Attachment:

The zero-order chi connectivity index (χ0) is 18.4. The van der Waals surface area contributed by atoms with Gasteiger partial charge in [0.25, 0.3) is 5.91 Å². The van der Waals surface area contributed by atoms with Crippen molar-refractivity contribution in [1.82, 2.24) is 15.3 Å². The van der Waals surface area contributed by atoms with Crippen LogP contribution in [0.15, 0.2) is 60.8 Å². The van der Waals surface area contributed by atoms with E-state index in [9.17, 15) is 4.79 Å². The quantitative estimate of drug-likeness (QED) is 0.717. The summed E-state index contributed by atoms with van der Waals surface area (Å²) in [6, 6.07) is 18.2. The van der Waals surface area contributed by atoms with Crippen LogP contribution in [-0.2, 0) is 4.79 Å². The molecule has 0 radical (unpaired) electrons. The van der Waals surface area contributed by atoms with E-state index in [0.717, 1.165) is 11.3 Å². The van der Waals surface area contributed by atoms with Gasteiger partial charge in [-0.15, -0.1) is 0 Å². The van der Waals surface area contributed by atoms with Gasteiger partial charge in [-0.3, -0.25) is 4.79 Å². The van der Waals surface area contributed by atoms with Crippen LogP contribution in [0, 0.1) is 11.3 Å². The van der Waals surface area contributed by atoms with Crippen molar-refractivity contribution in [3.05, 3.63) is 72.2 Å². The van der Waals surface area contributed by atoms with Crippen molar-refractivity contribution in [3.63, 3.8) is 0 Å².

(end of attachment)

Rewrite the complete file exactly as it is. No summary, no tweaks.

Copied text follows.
The zero-order chi connectivity index (χ0) is 18.4. The van der Waals surface area contributed by atoms with Gasteiger partial charge in [0.25, 0.3) is 5.91 Å². The van der Waals surface area contributed by atoms with Crippen molar-refractivity contribution in [1.82, 2.24) is 15.3 Å². The van der Waals surface area contributed by atoms with Crippen LogP contribution in [0.15, 0.2) is 60.8 Å². The van der Waals surface area contributed by atoms with E-state index in [9.17, 15) is 4.79 Å². The quantitative estimate of drug-likeness (QED) is 0.717. The summed E-state index contributed by atoms with van der Waals surface area (Å²) in [6, 6.07) is 18.2. The van der Waals surface area contributed by atoms with Crippen LogP contribution in [-0.2, 0) is 4.79 Å². The molecule has 0 radical (unpaired) electrons. The van der Waals surface area contributed by atoms with E-state index in [0.717, 1.165) is 11.3 Å². The van der Waals surface area contributed by atoms with Gasteiger partial charge in [-0.15, -0.1) is 0 Å². The van der Waals surface area contributed by atoms with Gasteiger partial charge in [-0.3, -0.25) is 4.79 Å². The van der Waals surface area contributed by atoms with Crippen LogP contribution in [0, 0.1) is 11.3 Å². The van der Waals surface area contributed by atoms with Crippen molar-refractivity contribution in [3.05, 3.63) is 72.2 Å². The van der Waals surface area contributed by atoms with Crippen molar-refractivity contribution in [3.63, 3.8) is 0 Å².